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World Bank Split, Democrats Pressure Bush

Wolfowitz Affair: World Bank Split, Democrats Pressure Bush

By Andreas von Warburg - For More, See... The Gstaad Project

The 24-nation Board of Directors of the World Bank has given Paul Wolfowitz more time to respond to a special panel report, which found him guilty of a conflict of interest in arranging for a pay raise and promotion for his girlfriend, Shaha Riza, in 2005. Since the crisis broke earlier last month, pressures have been mounting on the White House and president George W. Bush, who nominated Wolfowitz, his former Deputy Secretary of Defense, to the bank top post in January 2005.

Calls for resignation have been increasing by the minute. Yesterday, senior U.S. Democrats added their voice to the general discontent and urged Bush to help end the “historic crisis.”. In a letter to the U.S. President, Senate Majority Leader Harry Reid and Democratic Senators Patty Murray, Richard Durbin and Charles Schumer warned that the crisis was damaging the institution and undermining U.S. interests.

“We urge you to take decisive action quickly to bring this crisis to a close,” the letter reads. “The current situation is complex and unfortunately may be fueled in part by views toward Mr. Wolfowitz unrelated to his tenure at the bank.” And other prominent Democrats, including presidential candidates Bill Richardson and John Edwards, have expressed concerns over Wolfowitz’ leadership and how the White House is handling the crisis.

Since the foundation of the World Bank, the President of the United States has been given the prerogative to choose and nominate the head of the organization – the US holds around 16.4% of total votes, and major decisions require an 85% super-majority. Instead, European governments have the prerogative to elect the top executive of another Washington-based Bretton Woods institution, the International Monetary Fund.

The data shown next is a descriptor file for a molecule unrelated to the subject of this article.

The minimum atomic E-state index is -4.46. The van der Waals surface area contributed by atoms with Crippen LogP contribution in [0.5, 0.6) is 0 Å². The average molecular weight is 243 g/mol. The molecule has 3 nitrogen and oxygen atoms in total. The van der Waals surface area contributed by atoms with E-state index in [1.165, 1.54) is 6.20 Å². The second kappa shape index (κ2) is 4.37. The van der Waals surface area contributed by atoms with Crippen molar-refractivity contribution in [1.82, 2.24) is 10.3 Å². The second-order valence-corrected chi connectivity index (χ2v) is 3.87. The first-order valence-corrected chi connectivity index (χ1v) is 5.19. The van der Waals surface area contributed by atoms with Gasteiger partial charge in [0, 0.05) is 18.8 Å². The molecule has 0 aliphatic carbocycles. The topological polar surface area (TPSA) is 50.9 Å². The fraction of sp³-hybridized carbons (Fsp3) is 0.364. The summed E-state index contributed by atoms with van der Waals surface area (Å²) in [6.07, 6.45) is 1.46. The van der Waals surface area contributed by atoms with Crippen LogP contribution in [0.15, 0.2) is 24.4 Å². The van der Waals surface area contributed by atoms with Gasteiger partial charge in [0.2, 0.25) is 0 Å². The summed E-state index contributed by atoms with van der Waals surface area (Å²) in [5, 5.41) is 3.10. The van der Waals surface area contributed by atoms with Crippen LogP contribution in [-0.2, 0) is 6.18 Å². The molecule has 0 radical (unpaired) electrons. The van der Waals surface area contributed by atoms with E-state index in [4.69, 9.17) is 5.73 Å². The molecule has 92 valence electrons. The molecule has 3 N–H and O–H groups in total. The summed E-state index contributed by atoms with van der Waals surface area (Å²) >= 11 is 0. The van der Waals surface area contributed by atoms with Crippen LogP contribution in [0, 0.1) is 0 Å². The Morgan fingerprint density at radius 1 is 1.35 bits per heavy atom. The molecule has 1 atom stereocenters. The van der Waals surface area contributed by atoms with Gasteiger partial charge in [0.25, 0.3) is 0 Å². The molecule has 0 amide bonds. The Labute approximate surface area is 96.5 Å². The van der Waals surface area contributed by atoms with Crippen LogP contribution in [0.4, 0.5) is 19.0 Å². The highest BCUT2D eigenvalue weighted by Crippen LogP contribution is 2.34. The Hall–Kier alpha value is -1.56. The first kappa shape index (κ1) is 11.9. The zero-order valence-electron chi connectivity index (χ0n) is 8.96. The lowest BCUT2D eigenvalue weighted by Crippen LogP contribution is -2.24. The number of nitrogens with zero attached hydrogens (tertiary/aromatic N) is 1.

Earlier this week, European governments offered the White House a compromise over the so-called Wolfowitz affair. After a meeting in Brussels, EU finance ministers have decided not to challenge the prerogative of the President of the United States to nominate the head of the World Bank if the Bush administration puts an end to the stand-off and pushes Wolfowitz to resign as president of the organization.

While the Bush administration still publicly supports Wolfowitz, the approach is now more cautious. “This is a World Bank matter,” White House spokesman Tony Snow told reporters on Monday.

Wolfowitz has until Friday to respond to the accusations and it’s not yet clear how the board will react to his rebuttal.

The Board of Directors of the World Bank seems split, with Europeans voicing their discontent and the United States lobbying for support – Canada, Japan and a few other Asian and African countries are allying with the U.S.. Secretary of State Condoleezza Rice has also been lobbying fellow foreign ministers in a bid to help Wolfowitz keep his job, her spokesperson confirmed this morning earlier today.

The crisis has paralyzed the World Bank for more than a month since leaked documents emerged over Wolfowitz’ handling of his girlfriend’s promotion. The furor among bank staff has forced one of Wolfowitz’ top aide, Kevin Kellems, to quit and complaints are now targeting a second aide, Robin Cleveland, who followed Wolfowitz after his appointment to the top post at the World Bank in 2005. Both Cleveland, still in place, and Kellems have been the focus of critics over their high salaries — more than $250,000 a year.


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